10. I paid for your half of many joint activities our first years together, because I loved being with you and wanted to share experiences. It was a burden to me, and I resented it, but was mostly irritated with myself for not being gracious enough to just incur the debt. I loved you and wanted you to be with me, and if that meant paying for things when you couldn’t afford them, I told myself that I didn’t mind. But I did. And because I had taken the brunt of someone’s displeasure with me for not making enough money, I decided to never make it a big deal. I did my best to never even bring up the fact that my budget wasn’t meant for two. But then you found steady employment, and everything was looking up. And then you dumped me. It seems like more than a coincidence, but I’m sure I’m wrong. I’m sure the two had nothing to do with each other, other than the fact that our schedules no longer aligned in the least bit, so we grew apart. But it still stings. I’m still angry. I felt used at the beginning, and now at the end, I feel manipulated, which is worse. I wish you could have waited a little while. Taken care of me a little bit. Showed me that you treasured me in the way I treasured you. But you retreated once you had the chance to show yourself. It wasn’t even about money in the end, but it’s easiest to see this portion of the pattern. You knew you needed to pick up the slack, but you didn’t do it. You let everyone around you pay for you, take care of you, ensure that you aren’t too sad or uncomfortable. And at the time I thought that your hangdog air was all shame. And I’m sure that’s a part of it. But I know now that you enjoy feeling that shame. You get off on it. It’s a power play with yourself. It’s erotic, in its own weird way. So yeah, I’m angry at you for turning something as simple as going out to dinner into a lingering guilt trip, just to fulfill some strange need to constantly be wrong.
  11. You should have been honest with me from the beginning. You eventually told me that you’d “thought” you could be “normal.” You thought you could do this, be in an adult relationship, living by adult rules. But you knew what you were doing. You got me out of a bad place, and I will always be grateful to you for that, but you also lied to me. I gave you opportunities to come clean from the very start. I was honest with you, and expected honesty from you, but instead you wore a mask and then gradually fell apart on me. I had already loved you. I continued loving you. I will probably always love you. But you held out on me, and that hurt me. It hurt my life. You’re hurting my life right now.

That’s all I’ve got for the moment.

Midnight Drive

Granddaddy came to visit me the night before last, in a dream that felt like real life. I wish I could say with certainty that it was a visit from the man I so adored, rather than just wishful thinking and misfiring synapses, but I will always be a hopeful skeptic. It felt good, though, and gave me something to think on. So I’ll treat it as it felt – an important message, spoken by my long-dead grandfather, here on a soul-business trip.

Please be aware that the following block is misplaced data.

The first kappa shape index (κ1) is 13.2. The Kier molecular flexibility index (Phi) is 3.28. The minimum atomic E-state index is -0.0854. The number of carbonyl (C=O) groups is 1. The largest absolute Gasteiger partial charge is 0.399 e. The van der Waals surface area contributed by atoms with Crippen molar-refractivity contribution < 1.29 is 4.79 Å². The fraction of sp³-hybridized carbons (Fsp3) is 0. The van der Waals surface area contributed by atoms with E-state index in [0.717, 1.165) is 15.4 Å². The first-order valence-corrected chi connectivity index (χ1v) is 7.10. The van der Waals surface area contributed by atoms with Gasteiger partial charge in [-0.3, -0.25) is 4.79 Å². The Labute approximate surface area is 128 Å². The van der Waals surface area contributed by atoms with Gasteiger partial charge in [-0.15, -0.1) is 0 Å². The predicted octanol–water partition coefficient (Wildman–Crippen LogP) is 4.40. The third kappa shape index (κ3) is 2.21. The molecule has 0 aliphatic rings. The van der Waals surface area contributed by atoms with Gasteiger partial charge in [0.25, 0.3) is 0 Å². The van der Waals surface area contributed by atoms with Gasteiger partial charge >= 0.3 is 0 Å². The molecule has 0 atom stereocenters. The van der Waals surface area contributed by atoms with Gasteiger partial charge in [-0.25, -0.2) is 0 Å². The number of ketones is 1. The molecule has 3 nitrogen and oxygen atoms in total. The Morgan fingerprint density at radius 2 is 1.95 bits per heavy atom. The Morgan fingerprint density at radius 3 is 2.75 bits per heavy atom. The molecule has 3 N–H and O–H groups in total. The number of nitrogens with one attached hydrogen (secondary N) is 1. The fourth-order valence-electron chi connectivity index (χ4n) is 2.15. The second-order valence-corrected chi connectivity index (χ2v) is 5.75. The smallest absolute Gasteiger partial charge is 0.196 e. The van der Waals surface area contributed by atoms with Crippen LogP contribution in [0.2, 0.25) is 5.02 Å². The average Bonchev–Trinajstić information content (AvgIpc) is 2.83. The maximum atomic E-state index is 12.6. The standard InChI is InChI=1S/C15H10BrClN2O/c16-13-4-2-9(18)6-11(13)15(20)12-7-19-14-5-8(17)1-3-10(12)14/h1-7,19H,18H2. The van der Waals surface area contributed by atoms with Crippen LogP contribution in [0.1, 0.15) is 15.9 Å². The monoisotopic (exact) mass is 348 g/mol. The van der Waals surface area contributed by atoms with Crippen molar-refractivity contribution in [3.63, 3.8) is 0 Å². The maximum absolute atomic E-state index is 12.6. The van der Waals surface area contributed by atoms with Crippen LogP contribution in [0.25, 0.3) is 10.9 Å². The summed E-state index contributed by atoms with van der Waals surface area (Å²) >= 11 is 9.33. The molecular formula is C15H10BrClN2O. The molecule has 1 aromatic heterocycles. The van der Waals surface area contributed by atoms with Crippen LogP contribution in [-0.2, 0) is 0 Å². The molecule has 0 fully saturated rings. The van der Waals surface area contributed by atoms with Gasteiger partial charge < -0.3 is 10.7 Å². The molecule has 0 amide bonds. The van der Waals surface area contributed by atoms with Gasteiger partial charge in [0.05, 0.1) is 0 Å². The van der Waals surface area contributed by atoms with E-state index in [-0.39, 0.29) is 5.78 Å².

We were driving to a wedding. I spent countless hours in the passenger seat of Granddaddy’s truck as a child, when he was alive, so we were back to places that suited us best. He was younger than I last remember him. He was in his late 60’s when he passed away. In the dream, he was around 50, his face still plump and a little shiny, his hair not quite thinned out, and still some black strands here and there. I was my present age. Neither of us remarked on the age differences, and I don’t think it even struck me as odd in the dream.

The wedding was being held at a church that was also a part-time warehouse and granary. Why I know this, I have no clue. We didn’t discuss it. But as the truck got closer to the building, I could clearly read the block letters on the side of the building, and the church was named “Gods Colors” (no apostrophe). I exclaimed, “Oh, I’ve been here before! I love this church!” He made a noncommittal grunt – a characteristic I’d forgotten – more on the positive side than negative, the kind of sound someone makes when they’re barely listening to you, but still want to appear polite.

Instead of stopping at the church, we rounded the corner and kept driving. On the right was a railroad depot, and ahead of us, the road changed from a country highway to a long, stately street, lined with straight, tall trees. The looked like birch trees, perhaps. As we drove towards this long line of tees, he looked over at me and said “You’ve always been so forgiving.” The subcontext was that I was forgiving to a fault, and he watched me being hurt as a result, and didn’t like it. But he wasn’t angry, or sad. He was studying me, and praising me, and it all came across in this simple sentence, and the way he looked at me, hands on the wheel, love in his eyes.

I don’t remember exactly how I responded. Something like, “I have to,” or “It’s my job.” We kept driving, and never reached the trees. Eventually I woke up.

Two things stand out to me from that dream: the church, and the message of forgiveness. Where was the apostrophe? Was the church to multiple gods? What are their colors? And was Granddaddy reminding me that I keep forgetting to forgive myself? I think so. I never see myself so clearly as when he shows up to look at me. In real life (and now sometimes in my dreams) he always looked at me with pure love. How to ever match that? But the truth is that it’s my job to do it. I’m the only one left to do that for myself. I deserve to see myself the way he saw me. I deserve to look upon myself with love and tenderness. I deserve to be forgiven.